Laminated posters to end in 2,500 tonnes of wastes: study

Staff Correspondent | Published: 00:22, Jan 29,2020


About 2,500 tonnes of wastes will be produced from the plastic laminated posters during 12 days of Dhaka city election campaigns, which will be hazardous for public health and environment, revealed a study on Tuesday.

Environment and Social Development Organisation unveiled the study report at a news conference in its office in Dhaka.

It estimated that over 10,438 tonnes of laminated plastic waste would be produced from all other sources, including tradeshows,  Dhaka International Trade Fair and Amar Ekushe Book fair in 2020.

The laminated posters would pose danger of waterlogging and drainage clogging in the city.

City mayoral and councillor candidates are using laminated posters to protect them from fog or rain which was not disposable, said Shahriar Hossain, secretary general of ESDO.

The report also said that the production of laminated plastic posters had been increasing since last few years and about 7,145 tonnes of such waste was produced in 2019.

The study revealed that 304 million posters were laminated during the city elections although the authorities had no mechanism to manage them.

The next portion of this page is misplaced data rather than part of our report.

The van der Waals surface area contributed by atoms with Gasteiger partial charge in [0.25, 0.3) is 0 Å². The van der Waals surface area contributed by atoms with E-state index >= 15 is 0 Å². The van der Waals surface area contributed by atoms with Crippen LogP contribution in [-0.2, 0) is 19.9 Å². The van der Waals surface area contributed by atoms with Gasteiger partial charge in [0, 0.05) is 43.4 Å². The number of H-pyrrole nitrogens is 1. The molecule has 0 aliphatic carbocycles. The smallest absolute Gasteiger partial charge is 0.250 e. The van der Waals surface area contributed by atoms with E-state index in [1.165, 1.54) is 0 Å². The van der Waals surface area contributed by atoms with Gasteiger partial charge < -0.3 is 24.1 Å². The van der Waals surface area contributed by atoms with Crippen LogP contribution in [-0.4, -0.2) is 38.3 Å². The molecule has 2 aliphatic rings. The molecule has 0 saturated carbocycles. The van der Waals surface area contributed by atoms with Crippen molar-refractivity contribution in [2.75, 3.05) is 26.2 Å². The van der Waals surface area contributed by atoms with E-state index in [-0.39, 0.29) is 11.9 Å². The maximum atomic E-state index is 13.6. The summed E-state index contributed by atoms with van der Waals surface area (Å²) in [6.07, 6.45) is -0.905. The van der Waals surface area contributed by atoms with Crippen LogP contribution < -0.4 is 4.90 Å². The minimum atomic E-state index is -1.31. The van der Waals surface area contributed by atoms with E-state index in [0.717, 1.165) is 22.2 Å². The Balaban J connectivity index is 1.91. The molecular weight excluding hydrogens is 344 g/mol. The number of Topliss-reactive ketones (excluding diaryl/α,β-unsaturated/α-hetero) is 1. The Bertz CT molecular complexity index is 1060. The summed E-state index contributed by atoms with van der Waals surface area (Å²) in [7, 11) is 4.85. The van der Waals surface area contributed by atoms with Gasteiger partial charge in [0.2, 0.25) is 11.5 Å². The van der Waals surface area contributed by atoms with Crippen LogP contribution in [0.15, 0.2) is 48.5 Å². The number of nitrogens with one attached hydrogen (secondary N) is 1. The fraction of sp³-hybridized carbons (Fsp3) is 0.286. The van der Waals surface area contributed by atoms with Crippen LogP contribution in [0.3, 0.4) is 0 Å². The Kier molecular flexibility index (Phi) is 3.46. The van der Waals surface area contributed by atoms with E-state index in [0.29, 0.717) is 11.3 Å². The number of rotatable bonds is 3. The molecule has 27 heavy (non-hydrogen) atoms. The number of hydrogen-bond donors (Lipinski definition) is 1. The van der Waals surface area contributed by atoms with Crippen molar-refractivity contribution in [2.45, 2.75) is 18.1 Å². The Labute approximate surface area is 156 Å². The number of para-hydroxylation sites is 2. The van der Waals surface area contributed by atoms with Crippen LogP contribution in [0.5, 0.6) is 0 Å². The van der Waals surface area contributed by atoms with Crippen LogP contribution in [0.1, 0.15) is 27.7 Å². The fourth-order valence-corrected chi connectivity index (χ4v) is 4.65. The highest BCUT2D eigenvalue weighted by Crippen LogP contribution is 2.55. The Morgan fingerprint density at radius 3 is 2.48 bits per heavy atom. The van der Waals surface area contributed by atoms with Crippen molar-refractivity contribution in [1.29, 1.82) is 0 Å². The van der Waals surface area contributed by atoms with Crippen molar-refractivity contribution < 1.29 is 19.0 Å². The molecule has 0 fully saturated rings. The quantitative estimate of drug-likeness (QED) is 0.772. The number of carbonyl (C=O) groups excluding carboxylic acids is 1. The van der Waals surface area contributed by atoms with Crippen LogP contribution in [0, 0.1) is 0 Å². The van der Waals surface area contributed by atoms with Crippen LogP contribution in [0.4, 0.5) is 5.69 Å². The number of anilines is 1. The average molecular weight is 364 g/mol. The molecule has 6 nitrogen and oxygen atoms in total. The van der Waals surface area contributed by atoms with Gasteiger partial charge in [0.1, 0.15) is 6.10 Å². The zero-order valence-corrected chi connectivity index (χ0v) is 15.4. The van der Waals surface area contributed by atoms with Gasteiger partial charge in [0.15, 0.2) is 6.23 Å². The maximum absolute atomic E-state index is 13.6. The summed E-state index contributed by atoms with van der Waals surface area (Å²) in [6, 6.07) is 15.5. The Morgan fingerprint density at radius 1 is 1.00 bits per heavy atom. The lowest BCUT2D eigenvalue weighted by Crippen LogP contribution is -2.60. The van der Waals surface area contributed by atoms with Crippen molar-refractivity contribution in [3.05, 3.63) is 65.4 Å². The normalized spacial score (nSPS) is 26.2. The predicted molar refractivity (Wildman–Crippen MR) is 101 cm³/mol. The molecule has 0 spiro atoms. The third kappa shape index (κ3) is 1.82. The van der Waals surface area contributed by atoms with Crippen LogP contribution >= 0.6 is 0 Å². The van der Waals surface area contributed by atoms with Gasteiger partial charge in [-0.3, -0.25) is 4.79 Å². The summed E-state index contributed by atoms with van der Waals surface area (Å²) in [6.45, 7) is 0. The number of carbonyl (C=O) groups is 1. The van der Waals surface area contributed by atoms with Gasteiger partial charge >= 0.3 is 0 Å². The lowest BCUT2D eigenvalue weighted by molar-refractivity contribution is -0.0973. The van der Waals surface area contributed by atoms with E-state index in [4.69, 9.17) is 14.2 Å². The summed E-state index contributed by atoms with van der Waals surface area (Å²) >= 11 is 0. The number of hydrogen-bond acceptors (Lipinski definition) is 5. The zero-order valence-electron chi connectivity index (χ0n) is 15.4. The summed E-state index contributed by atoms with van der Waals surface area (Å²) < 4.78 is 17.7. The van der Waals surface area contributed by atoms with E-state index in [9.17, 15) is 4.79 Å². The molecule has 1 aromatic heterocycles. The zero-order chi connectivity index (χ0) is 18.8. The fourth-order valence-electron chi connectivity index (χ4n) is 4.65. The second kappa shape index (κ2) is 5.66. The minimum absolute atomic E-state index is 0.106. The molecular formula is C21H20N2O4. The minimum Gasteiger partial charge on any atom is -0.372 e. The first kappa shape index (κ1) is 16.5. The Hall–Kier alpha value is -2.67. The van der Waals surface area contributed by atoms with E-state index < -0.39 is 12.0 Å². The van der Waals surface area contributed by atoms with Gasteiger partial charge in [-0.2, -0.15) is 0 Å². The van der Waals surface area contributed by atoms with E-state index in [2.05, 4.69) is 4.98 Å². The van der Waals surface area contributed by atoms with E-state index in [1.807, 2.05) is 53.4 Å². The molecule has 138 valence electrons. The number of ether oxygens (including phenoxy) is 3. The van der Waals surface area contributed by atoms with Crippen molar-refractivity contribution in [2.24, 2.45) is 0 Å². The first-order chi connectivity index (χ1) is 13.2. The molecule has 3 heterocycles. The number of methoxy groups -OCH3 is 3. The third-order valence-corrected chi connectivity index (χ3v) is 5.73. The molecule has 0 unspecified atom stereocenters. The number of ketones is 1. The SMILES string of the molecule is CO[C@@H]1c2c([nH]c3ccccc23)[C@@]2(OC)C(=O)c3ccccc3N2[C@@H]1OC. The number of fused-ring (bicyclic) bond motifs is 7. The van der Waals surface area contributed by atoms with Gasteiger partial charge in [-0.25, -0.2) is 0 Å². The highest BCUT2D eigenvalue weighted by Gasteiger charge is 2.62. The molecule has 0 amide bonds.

There was no visible preparation for recycling or reusing the posters, it added.

The cleaning up and processing of these used laminated posters could reduce hazards, said ESDO chairperson Syed Marghub Murshed.

He demanded that the authorities to implement the High Court order issued on January 22 to stop the production and display of the posters.

Dhaka University chemistry department’s former chairman Abu Jafar Mahmood said that plastic laminated posters do not rot or be recycled easily and these stay in environment for years. ‘Plastic posters are like polythene bags,’ he added.

Burning the posters would create more danger in air, he further said suggesting stern actions so that no such election canvassing items would be used in future.

ESDO executive director Siddika Sultana and executive board member Shahnaz Munir, among others, were present.

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